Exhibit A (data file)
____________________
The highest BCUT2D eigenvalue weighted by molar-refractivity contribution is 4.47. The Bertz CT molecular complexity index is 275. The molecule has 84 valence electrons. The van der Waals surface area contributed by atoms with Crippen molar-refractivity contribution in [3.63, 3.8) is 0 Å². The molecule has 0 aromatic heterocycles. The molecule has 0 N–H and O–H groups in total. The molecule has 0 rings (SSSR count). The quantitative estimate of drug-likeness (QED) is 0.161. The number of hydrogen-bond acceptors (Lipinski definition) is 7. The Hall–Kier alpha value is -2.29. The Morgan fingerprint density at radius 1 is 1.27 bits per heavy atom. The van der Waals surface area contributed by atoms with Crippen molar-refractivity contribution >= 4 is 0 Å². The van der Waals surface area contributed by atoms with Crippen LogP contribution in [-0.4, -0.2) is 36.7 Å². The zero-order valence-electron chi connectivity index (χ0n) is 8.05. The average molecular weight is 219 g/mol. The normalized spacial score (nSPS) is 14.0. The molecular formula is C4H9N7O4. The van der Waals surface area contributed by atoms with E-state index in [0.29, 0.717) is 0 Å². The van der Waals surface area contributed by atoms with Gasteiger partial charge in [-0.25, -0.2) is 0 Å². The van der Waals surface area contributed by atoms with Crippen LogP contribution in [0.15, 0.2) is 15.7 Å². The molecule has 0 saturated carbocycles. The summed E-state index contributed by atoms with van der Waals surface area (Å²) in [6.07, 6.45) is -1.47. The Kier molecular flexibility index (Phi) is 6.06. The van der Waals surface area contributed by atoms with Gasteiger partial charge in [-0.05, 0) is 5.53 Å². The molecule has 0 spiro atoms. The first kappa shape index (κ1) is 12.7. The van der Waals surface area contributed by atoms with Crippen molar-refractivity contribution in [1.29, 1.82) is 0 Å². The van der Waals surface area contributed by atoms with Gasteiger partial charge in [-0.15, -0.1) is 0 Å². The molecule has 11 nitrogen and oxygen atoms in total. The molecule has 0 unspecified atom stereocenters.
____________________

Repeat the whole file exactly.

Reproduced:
The highest BCUT2D eigenvalue weighted by molar-refractivity contribution is 4.47. The Bertz CT molecular complexity index is 275. The molecule has 84 valence electrons. The van der Waals surface area contributed by atoms with Crippen molar-refractivity contribution in [3.63, 3.8) is 0 Å². The molecule has 0 aromatic heterocycles. The molecule has 0 N–H and O–H groups in total. The molecule has 0 rings (SSSR count). The quantitative estimate of drug-likeness (QED) is 0.161. The number of hydrogen-bond acceptors (Lipinski definition) is 7. The Hall–Kier alpha value is -2.29. The Morgan fingerprint density at radius 1 is 1.27 bits per heavy atom. The van der Waals surface area contributed by atoms with Crippen molar-refractivity contribution >= 4 is 0 Å². The van der Waals surface area contributed by atoms with Crippen LogP contribution in [-0.4, -0.2) is 36.7 Å². The zero-order valence-electron chi connectivity index (χ0n) is 8.05. The average molecular weight is 219 g/mol. The normalized spacial score (nSPS) is 14.0. The molecular formula is C4H9N7O4. The van der Waals surface area contributed by atoms with E-state index in [0.29, 0.717) is 0 Å². The van der Waals surface area contributed by atoms with Gasteiger partial charge in [-0.25, -0.2) is 0 Å². The van der Waals surface area contributed by atoms with Crippen LogP contribution in [0.15, 0.2) is 15.7 Å². The molecule has 0 saturated carbocycles. The summed E-state index contributed by atoms with van der Waals surface area (Å²) in [6.07, 6.45) is -1.47. The Kier molecular flexibility index (Phi) is 6.06. The van der Waals surface area contributed by atoms with Gasteiger partial charge in [-0.05, 0) is 5.53 Å². The molecule has 0 spiro atoms. The first kappa shape index (κ1) is 12.7. The van der Waals surface area contributed by atoms with Crippen molar-refractivity contribution in [1.29, 1.82) is 0 Å². The van der Waals surface area contributed by atoms with Gasteiger partial charge in [-0.15, -0.1) is 0 Å². The molecule has 11 nitrogen and oxygen atoms in total. The molecule has 0 unspecified atom stereocenters.